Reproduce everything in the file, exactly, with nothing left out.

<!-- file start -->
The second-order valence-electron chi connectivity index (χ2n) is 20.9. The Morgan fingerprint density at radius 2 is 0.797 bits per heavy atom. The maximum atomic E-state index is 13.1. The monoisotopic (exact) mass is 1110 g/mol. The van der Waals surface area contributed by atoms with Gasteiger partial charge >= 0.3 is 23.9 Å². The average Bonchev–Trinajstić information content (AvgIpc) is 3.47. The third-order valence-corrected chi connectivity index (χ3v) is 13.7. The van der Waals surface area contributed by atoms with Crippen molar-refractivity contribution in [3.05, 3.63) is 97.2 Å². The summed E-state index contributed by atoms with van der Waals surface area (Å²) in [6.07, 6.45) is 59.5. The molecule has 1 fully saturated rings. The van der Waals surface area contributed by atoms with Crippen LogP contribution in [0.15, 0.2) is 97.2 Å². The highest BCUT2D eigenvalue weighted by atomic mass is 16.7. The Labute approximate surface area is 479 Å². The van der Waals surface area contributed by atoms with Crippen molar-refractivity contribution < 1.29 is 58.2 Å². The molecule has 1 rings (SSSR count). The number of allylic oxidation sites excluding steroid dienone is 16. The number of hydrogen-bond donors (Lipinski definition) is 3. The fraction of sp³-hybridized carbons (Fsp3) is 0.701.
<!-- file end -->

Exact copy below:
The second-order valence-electron chi connectivity index (χ2n) is 20.9. The Morgan fingerprint density at radius 2 is 0.797 bits per heavy atom. The maximum atomic E-state index is 13.1. The monoisotopic (exact) mass is 1110 g/mol. The van der Waals surface area contributed by atoms with Gasteiger partial charge >= 0.3 is 23.9 Å². The average Bonchev–Trinajstić information content (AvgIpc) is 3.47. The third-order valence-corrected chi connectivity index (χ3v) is 13.7. The van der Waals surface area contributed by atoms with Crippen molar-refractivity contribution in [3.05, 3.63) is 97.2 Å². The summed E-state index contributed by atoms with van der Waals surface area (Å²) in [6.07, 6.45) is 59.5. The molecule has 1 fully saturated rings. The van der Waals surface area contributed by atoms with Crippen LogP contribution in [0.15, 0.2) is 97.2 Å². The highest BCUT2D eigenvalue weighted by atomic mass is 16.7. The Labute approximate surface area is 479 Å². The van der Waals surface area contributed by atoms with Crippen molar-refractivity contribution < 1.29 is 58.2 Å². The molecule has 1 rings (SSSR count). The number of allylic oxidation sites excluding steroid dienone is 16. The number of hydrogen-bond donors (Lipinski definition) is 3. The fraction of sp³-hybridized carbons (Fsp3) is 0.701.